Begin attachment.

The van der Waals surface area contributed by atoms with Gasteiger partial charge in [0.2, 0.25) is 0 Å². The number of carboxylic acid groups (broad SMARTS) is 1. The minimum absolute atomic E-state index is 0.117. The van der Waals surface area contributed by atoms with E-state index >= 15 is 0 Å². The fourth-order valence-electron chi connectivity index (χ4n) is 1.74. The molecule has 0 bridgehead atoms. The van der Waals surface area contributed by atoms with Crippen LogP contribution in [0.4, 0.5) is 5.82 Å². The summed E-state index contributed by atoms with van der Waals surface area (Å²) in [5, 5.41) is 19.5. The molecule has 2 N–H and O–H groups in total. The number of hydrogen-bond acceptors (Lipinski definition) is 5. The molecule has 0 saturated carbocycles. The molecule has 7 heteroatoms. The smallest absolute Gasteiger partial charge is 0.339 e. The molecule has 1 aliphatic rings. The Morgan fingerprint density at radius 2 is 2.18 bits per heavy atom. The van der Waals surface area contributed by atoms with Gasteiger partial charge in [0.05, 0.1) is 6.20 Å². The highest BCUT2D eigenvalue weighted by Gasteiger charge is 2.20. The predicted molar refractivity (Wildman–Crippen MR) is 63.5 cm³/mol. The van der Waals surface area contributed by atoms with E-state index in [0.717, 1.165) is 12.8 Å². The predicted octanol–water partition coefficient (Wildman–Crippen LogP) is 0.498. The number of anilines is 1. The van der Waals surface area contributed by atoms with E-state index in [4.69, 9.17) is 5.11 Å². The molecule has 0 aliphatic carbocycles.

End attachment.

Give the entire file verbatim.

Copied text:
The van der Waals surface area contributed by atoms with Gasteiger partial charge in [0.2, 0.25) is 0 Å². The number of carboxylic acid groups (broad SMARTS) is 1. The minimum absolute atomic E-state index is 0.117. The van der Waals surface area contributed by atoms with E-state index >= 15 is 0 Å². The fourth-order valence-electron chi connectivity index (χ4n) is 1.74. The molecule has 0 bridgehead atoms. The van der Waals surface area contributed by atoms with Crippen LogP contribution in [0.4, 0.5) is 5.82 Å². The summed E-state index contributed by atoms with van der Waals surface area (Å²) in [5, 5.41) is 19.5. The molecule has 2 N–H and O–H groups in total. The number of hydrogen-bond acceptors (Lipinski definition) is 5. The molecule has 0 saturated carbocycles. The molecule has 7 heteroatoms. The smallest absolute Gasteiger partial charge is 0.339 e. The molecule has 1 aliphatic rings. The Morgan fingerprint density at radius 2 is 2.18 bits per heavy atom. The van der Waals surface area contributed by atoms with Gasteiger partial charge in [0.05, 0.1) is 6.20 Å². The highest BCUT2D eigenvalue weighted by Gasteiger charge is 2.20. The predicted molar refractivity (Wildman–Crippen MR) is 63.5 cm³/mol. The van der Waals surface area contributed by atoms with E-state index in [0.717, 1.165) is 12.8 Å². The predicted octanol–water partition coefficient (Wildman–Crippen LogP) is 0.498. The number of anilines is 1. The van der Waals surface area contributed by atoms with E-state index in [4.69, 9.17) is 5.11 Å². The molecule has 0 aliphatic carbocycles.